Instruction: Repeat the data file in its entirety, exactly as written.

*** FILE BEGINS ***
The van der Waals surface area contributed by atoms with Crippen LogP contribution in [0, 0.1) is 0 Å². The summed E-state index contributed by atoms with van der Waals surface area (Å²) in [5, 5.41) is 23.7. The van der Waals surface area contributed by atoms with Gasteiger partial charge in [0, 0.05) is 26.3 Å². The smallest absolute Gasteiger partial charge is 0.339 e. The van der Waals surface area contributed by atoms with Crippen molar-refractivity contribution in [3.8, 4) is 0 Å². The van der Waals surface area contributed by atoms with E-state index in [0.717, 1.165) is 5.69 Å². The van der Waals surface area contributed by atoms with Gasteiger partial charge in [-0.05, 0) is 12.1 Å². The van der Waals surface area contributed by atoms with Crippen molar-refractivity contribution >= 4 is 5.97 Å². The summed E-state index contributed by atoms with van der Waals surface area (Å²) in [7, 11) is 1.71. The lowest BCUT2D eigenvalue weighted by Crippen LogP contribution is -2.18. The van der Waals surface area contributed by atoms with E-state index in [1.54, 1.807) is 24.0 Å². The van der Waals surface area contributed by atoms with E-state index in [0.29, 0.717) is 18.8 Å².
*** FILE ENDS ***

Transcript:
The van der Waals surface area contributed by atoms with Crippen LogP contribution in [0, 0.1) is 0 Å². The summed E-state index contributed by atoms with van der Waals surface area (Å²) in [5, 5.41) is 23.7. The van der Waals surface area contributed by atoms with Gasteiger partial charge in [0, 0.05) is 26.3 Å². The smallest absolute Gasteiger partial charge is 0.339 e. The van der Waals surface area contributed by atoms with Crippen molar-refractivity contribution in [3.8, 4) is 0 Å². The van der Waals surface area contributed by atoms with E-state index in [0.717, 1.165) is 5.69 Å². The van der Waals surface area contributed by atoms with Gasteiger partial charge in [-0.05, 0) is 12.1 Å². The van der Waals surface area contributed by atoms with Crippen molar-refractivity contribution >= 4 is 5.97 Å². The summed E-state index contributed by atoms with van der Waals surface area (Å²) in [7, 11) is 1.71. The lowest BCUT2D eigenvalue weighted by Crippen LogP contribution is -2.18. The van der Waals surface area contributed by atoms with E-state index in [1.54, 1.807) is 24.0 Å². The van der Waals surface area contributed by atoms with E-state index in [0.29, 0.717) is 18.8 Å².